Bilingual student perspectives about language expertise in a gentrifying two-way immersion program

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The two-way immersion dual language education program design includes the use of language labels to identify students as either the English speaker or the speaker of a language other than English. This paper examines four focal student and two teacher interviews to consider the ways in which the idea of a ‘language expert’ transpired during individual student retrospective interviews. Data include video and audio recordings of student and teacher interviews, classroom observations of student interactions during their kindergarten, first and second grade years. This study draws from a raciolinguistic perspective to explore how power operates in sites where the categorization of language and race are negotiated. A distinctive goal of this paper includes understanding the ways in which students were perceived by their peers and classroom teachers as language learners in order to understand how power relations operated as the school demographics were changing. Findings indicate that race was entwined with social class and language in the ways students perceived one another. Implications for teacher education programs include raising an awareness of how teachers can both mitigate and shift power relations in culturally, ethnically and linguistically diverse contexts.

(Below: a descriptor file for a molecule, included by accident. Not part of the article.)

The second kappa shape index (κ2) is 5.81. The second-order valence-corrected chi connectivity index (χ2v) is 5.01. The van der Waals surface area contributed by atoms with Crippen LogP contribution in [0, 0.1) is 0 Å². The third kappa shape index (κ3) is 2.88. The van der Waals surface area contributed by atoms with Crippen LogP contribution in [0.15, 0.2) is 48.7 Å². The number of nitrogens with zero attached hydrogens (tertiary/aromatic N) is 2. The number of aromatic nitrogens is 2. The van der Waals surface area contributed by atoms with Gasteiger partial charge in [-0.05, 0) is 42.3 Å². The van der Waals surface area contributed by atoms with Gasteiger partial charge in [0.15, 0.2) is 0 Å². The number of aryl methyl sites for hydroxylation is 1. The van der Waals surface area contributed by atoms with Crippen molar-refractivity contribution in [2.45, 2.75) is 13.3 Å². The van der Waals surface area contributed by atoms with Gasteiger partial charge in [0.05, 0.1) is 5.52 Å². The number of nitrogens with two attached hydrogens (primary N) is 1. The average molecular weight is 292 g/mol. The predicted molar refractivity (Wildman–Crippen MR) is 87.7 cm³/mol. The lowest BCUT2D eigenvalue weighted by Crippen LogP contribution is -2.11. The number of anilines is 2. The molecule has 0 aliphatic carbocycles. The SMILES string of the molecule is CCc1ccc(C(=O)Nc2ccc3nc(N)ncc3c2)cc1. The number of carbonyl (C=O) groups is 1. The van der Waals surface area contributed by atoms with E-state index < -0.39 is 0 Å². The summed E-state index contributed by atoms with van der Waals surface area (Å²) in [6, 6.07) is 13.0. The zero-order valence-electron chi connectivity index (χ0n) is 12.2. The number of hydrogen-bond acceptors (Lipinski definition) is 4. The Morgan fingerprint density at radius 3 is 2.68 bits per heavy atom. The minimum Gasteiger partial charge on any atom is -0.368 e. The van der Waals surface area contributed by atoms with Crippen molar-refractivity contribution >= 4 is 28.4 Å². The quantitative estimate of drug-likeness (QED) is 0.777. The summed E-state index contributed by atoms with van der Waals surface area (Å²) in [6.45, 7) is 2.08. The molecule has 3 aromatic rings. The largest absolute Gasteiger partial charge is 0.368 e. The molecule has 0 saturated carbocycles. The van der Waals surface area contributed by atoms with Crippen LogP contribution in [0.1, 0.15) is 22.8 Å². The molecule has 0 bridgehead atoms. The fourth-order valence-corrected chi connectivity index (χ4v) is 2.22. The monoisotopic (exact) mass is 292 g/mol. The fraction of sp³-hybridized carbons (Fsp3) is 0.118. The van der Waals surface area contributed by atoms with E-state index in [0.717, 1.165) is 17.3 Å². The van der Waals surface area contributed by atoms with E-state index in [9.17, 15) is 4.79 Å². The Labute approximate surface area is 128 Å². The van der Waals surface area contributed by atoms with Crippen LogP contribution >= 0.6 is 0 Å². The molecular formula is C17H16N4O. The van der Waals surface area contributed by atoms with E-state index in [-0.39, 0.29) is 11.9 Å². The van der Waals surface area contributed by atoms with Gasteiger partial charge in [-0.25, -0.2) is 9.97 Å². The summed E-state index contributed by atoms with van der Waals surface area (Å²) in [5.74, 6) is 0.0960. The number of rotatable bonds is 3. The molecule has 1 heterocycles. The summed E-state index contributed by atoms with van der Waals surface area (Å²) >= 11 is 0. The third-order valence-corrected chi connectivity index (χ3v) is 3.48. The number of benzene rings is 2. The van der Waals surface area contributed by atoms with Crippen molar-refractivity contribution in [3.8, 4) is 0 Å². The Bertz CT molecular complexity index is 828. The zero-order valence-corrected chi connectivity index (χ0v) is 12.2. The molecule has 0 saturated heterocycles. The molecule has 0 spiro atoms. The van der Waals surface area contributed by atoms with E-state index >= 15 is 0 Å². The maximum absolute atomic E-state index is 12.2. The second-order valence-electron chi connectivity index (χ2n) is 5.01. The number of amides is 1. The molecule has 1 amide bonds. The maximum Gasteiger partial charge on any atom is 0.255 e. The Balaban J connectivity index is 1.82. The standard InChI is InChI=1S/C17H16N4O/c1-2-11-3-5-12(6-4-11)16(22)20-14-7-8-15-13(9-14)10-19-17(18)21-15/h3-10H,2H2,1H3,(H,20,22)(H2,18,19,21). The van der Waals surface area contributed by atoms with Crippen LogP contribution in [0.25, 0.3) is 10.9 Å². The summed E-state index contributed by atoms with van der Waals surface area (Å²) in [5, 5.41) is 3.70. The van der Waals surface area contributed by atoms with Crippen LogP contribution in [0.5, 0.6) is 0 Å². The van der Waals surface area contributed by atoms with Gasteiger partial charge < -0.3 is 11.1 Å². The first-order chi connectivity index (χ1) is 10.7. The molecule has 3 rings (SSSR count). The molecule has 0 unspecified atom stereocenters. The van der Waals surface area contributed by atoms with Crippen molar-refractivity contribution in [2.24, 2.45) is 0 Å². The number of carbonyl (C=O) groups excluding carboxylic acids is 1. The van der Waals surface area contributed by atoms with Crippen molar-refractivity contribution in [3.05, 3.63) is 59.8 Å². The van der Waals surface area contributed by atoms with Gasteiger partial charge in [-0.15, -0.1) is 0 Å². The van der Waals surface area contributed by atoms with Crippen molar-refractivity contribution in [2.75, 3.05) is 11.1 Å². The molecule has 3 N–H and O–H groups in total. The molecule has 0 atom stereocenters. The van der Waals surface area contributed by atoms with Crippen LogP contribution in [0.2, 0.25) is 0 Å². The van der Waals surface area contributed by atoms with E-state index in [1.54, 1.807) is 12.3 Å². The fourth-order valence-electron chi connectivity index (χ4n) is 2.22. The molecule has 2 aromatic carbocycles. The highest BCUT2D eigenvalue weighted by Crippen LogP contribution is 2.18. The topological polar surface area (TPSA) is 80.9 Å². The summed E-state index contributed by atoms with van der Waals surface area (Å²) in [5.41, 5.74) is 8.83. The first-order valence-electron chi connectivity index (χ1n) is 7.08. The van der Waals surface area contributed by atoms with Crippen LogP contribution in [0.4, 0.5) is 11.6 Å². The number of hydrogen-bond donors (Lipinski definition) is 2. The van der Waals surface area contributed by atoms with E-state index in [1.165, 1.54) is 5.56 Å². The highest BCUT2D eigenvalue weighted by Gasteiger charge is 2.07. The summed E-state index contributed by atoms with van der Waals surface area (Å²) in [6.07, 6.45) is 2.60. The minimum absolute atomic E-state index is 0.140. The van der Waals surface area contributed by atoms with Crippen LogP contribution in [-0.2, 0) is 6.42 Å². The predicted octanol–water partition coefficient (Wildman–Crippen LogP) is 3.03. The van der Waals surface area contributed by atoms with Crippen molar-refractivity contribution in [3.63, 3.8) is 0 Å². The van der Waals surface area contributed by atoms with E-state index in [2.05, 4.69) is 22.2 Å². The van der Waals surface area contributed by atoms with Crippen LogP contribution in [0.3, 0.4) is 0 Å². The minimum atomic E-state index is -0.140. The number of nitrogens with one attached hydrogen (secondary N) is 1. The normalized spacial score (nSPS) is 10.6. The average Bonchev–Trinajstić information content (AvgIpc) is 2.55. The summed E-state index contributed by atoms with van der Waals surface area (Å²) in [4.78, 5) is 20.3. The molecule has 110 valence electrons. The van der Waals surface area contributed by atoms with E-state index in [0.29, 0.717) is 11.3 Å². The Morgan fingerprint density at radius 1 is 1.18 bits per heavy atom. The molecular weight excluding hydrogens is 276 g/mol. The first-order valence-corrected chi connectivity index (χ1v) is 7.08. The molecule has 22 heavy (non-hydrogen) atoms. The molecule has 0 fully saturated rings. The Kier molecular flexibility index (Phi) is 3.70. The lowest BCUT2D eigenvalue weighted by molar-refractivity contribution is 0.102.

Original languageAmerican English
JournalInternational Journal of Bilingual Education and Bilingualism
StatePublished - Jul 29 2020


  • Bilingual education; bilingual students; classroom discourse; dual language immersion; heritage languages; identity construction


  • Education

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